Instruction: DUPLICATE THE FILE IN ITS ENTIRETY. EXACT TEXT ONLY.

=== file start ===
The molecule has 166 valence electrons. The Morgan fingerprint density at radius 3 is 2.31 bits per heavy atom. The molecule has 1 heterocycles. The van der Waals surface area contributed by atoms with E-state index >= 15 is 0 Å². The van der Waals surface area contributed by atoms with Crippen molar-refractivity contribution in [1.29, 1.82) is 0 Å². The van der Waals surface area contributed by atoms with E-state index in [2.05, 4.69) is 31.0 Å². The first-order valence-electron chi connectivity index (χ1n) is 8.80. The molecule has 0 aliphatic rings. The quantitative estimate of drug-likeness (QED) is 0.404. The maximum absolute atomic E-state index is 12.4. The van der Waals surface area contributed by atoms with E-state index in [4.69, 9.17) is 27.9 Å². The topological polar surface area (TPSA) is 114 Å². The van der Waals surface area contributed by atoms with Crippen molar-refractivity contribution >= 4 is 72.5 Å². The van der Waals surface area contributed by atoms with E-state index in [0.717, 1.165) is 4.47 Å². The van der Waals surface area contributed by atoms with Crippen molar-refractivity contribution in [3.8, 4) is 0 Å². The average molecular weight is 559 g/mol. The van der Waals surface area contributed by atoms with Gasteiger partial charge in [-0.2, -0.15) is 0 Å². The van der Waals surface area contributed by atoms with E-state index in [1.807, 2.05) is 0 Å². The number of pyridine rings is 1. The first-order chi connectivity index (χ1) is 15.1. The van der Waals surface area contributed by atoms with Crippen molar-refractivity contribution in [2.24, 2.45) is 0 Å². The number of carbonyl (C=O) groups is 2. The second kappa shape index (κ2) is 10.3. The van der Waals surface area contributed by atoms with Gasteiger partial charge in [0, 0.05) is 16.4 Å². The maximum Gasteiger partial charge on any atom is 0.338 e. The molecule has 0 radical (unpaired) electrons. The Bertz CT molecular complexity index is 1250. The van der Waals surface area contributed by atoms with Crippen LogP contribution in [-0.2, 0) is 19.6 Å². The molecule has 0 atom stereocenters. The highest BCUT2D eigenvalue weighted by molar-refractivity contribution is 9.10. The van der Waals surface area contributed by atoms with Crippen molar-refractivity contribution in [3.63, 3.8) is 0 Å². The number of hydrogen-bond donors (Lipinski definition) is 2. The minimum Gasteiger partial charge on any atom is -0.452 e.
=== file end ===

The molecule has 166 valence electrons. The Morgan fingerprint density at radius 3 is 2.31 bits per heavy atom. The molecule has 1 heterocycles. The van der Waals surface area contributed by atoms with E-state index >= 15 is 0 Å². The van der Waals surface area contributed by atoms with Crippen molar-refractivity contribution in [1.29, 1.82) is 0 Å². The van der Waals surface area contributed by atoms with E-state index in [2.05, 4.69) is 31.0 Å². The first-order valence-electron chi connectivity index (χ1n) is 8.80. The molecule has 0 aliphatic rings. The quantitative estimate of drug-likeness (QED) is 0.404. The maximum absolute atomic E-state index is 12.4. The van der Waals surface area contributed by atoms with E-state index in [4.69, 9.17) is 27.9 Å². The topological polar surface area (TPSA) is 114 Å². The van der Waals surface area contributed by atoms with Crippen molar-refractivity contribution >= 4 is 72.5 Å². The van der Waals surface area contributed by atoms with E-state index in [0.717, 1.165) is 4.47 Å². The van der Waals surface area contributed by atoms with Crippen molar-refractivity contribution in [3.8, 4) is 0 Å². The average molecular weight is 559 g/mol. The van der Waals surface area contributed by atoms with Gasteiger partial charge in [-0.2, -0.15) is 0 Å². The van der Waals surface area contributed by atoms with E-state index in [1.807, 2.05) is 0 Å². The number of pyridine rings is 1. The first-order chi connectivity index (χ1) is 15.1. The van der Waals surface area contributed by atoms with Crippen molar-refractivity contribution in [2.24, 2.45) is 0 Å². The number of carbonyl (C=O) groups is 2. The second kappa shape index (κ2) is 10.3. The van der Waals surface area contributed by atoms with Gasteiger partial charge in [0, 0.05) is 16.4 Å². The maximum Gasteiger partial charge on any atom is 0.338 e. The molecule has 0 radical (unpaired) electrons. The Bertz CT molecular complexity index is 1250. The van der Waals surface area contributed by atoms with Crippen LogP contribution in [-0.2, 0) is 19.6 Å². The molecule has 0 atom stereocenters. The highest BCUT2D eigenvalue weighted by molar-refractivity contribution is 9.10. The van der Waals surface area contributed by atoms with Crippen molar-refractivity contribution in [3.63, 3.8) is 0 Å². The number of hydrogen-bond donors (Lipinski definition) is 2. The minimum Gasteiger partial charge on any atom is -0.452 e.